Skip to content

Soybean – Weed Control


One of the biggest challenges for growing pulses is weed control. Unlike cereal and oilseed crops, pulse crops are generally not competitive with weeds and are highly susceptible to yield loss (20 to 40%) as a result of weed competition. 

Challenges include:

  • the development of herbicide resistance in weed populations
  • limited options for herbicides on the market
  • chemistries not registered solely for pulses due to its small global market.

For all of these reasons, it is important to take an integrated approach to weed control which combines: cultural measures, preventative measures, and effective use of herbicides.

Common winter annual weeds include flixweed, downy brome, shepherd’s-purse, stinkweed, narrow-leaved hawk’s-beard, blue burr, dog mustard, ball mustard, common groundsel, yellow whitlow grass and common pepper grass.

Perennial weeds include quack grass, Canada thistle, perennial sow thistle, toadflax and dandelion.

Preventative Measures

Shepherd’s Purse

Knowing your field’s weed history


  • Selecting a field that has weeds that may be controlled culturally or with herbicides registered for use in soybean, is important when planning soybean production. 
  • Avoid fields with known infestations of perennial weeds such as Canada thistle or sow thistle, biennial and/ or Group 2 resistant weeds such as cleavers, kochia, wild mustard and smartweed.

Choose clean fields, free of herbicide residues

  • Soybeans can be damaged easily by herbicides registered for other crops, or soil residues of some herbicides used in previous years.  Care should also be taken to avoid drift of herbicides from other fields onto soybean fields.
  • Growers should also be aware of past herbicide applications on fields planted to soybeans, as residual herbicides such as chlopyralid, metasulfuron, and dicamba (if not a dicamba tolerant variety) may cause injury to soybeans.

Maintain Accurate records of herbicide use

  • Keep accurate up-to-date records monitoring residual herbicides on all fields as even reduced rates of residual herbicides can cause serious injury to the soybean crop the following year.

Cultural Measures

Kochia, Photo Credit: Wikipedia

Crop Rotation

  • Grow a rotational crop that provides good competition to weeds, allows for a wide range of herbicide options, and is easy to control as a volunteer in the following soybean crop.


  • Good sanitation practices, such as cleaning harvest and seeding equipment to avoid spreading weed seeds between fields.



  • Choose a clean, healthy seed.
  • Proper seeding rates/management will help produce a healthy, vigorous, uniform crop, for better competition with weeds and easier herbicide timing.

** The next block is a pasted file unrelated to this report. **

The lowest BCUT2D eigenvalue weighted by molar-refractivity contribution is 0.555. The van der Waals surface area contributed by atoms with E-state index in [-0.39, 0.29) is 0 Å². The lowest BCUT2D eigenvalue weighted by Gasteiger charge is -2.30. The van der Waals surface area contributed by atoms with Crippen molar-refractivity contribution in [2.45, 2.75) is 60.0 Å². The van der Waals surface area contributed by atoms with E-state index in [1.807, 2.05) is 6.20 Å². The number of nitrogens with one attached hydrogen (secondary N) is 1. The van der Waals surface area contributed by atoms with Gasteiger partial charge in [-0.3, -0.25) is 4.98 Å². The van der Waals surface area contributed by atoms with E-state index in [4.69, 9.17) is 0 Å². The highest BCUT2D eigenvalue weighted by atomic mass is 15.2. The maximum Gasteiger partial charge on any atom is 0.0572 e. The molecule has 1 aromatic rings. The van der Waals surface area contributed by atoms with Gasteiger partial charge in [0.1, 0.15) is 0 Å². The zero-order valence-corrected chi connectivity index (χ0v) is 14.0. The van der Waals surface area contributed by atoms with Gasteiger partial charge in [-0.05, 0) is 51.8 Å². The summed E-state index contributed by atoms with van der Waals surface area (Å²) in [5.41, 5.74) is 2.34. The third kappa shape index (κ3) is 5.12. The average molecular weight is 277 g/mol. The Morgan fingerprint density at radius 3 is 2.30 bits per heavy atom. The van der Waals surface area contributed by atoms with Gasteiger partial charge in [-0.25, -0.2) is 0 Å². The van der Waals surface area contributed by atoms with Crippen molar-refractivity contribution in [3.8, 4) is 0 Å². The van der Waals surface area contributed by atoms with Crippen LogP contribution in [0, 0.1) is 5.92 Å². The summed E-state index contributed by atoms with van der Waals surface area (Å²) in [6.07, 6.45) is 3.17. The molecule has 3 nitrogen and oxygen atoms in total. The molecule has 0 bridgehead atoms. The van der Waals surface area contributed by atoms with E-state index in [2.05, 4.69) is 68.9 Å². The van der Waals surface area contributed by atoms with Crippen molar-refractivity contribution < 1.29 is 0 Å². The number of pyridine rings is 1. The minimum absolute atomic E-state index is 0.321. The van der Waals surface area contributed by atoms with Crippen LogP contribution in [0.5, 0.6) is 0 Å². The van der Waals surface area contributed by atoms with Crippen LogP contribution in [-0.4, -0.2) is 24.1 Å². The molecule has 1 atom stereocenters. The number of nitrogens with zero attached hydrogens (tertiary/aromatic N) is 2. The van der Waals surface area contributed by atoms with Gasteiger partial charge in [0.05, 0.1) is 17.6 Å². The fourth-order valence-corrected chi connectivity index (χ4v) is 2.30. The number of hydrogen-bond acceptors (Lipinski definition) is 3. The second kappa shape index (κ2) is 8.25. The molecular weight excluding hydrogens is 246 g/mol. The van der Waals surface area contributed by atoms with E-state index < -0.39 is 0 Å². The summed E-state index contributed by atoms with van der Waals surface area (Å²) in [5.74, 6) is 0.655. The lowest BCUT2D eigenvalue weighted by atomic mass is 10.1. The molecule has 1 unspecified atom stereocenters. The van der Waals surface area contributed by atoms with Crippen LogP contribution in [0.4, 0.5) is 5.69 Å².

• Soybeans require seeding into warm soil temperatures and are typically seeded a bit later in the spring allowing time for control of early emerging weeds prior to planting.


  • Tillage may have a beneficial effect for control of some weeds while having the opposite effect on others.
  • Increased tillage favors stinkweed, wild oats and chickweed. Other weeds – such as bluegrass, clover, groundsel, and smartweed – germinate better under reduced tillage
  • Tillage may be a tool to reduce kochia populations. Kochia appears well adapted to no-till with germination beginning at 50 cumulative growing degree days (well before other common weed species). Burial of kochia seed to at least 1 cm or deeper can result in reduced germination or death of the germinated seed prior to emergence.
  • Tillage to bury kochia seed should not be overlooked as a part of an integrated weed strategy for kochia control. However, this has limited value where minimum or no-till is practiced.


  • Rod-weeding five to seven days after seeding provides excellent weed control without herbicide use, and good tolerance to soybean, however soybean must be seeded 2.75 inches to 3 inches deep.
  • Tillage 10 to 12 days prior to seeding helps stimulate weed growth for control with the rod-weeder.


  • Harrowing between seeding and emergence of the crop can control newly emerged weed seedlings and remove weeds that escaped previous tillage operations.
  • Harrowing should be avoided during crop emergence and for several days afterwards, to permit effective rooting and stand establishment.

Post-Emergence Harrowing

  • Post-emergence harrowing has been researched at Agriculture and Agri-Food Canada. A higher seeding rate should be used to offset the plant losses due to harrowing.
  • Post-emergent harrowing should be done under warm, dry conditions to improve weed control and to prevent the spread of diseases.

Effective Use of Herbicides

Common Chickweed, Photo Credit Karan A. Rawlins, University of Georgia, Bugwood. org

To determine which herbicide is best suited for your needs, refer to Alberta Blue Book (Crop Protection Manual). This manual provides a comprehensive and up-to-date guide for the selection and application of chemicals to protect your crop. 

Because soybean does not provide a competitive canopy early in the season, weed growth will be greater and more visible in an emerged soybean. After the soybeans form a canopy, they are better able to compete with weeds.